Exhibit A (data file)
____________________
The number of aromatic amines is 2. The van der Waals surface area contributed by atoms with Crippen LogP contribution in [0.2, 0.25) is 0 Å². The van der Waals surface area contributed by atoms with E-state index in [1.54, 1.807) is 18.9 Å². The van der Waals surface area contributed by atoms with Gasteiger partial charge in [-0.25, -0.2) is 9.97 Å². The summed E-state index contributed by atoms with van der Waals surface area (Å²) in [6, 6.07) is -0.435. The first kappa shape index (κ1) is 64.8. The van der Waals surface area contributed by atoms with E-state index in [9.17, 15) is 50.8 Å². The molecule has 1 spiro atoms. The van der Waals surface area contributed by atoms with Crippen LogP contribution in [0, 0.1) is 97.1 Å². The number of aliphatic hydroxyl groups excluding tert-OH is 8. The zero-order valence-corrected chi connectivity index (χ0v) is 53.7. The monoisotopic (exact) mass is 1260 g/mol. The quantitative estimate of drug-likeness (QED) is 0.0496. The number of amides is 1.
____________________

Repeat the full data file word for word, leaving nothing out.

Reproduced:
The number of aromatic amines is 2. The van der Waals surface area contributed by atoms with Crippen LogP contribution in [0.2, 0.25) is 0 Å². The van der Waals surface area contributed by atoms with E-state index in [1.54, 1.807) is 18.9 Å². The van der Waals surface area contributed by atoms with Gasteiger partial charge in [-0.25, -0.2) is 9.97 Å². The summed E-state index contributed by atoms with van der Waals surface area (Å²) in [6, 6.07) is -0.435. The first kappa shape index (κ1) is 64.8. The van der Waals surface area contributed by atoms with E-state index in [9.17, 15) is 50.8 Å². The molecule has 1 spiro atoms. The van der Waals surface area contributed by atoms with Crippen LogP contribution in [0, 0.1) is 97.1 Å². The number of aliphatic hydroxyl groups excluding tert-OH is 8. The zero-order valence-corrected chi connectivity index (χ0v) is 53.7. The monoisotopic (exact) mass is 1260 g/mol. The quantitative estimate of drug-likeness (QED) is 0.0496. The number of amides is 1.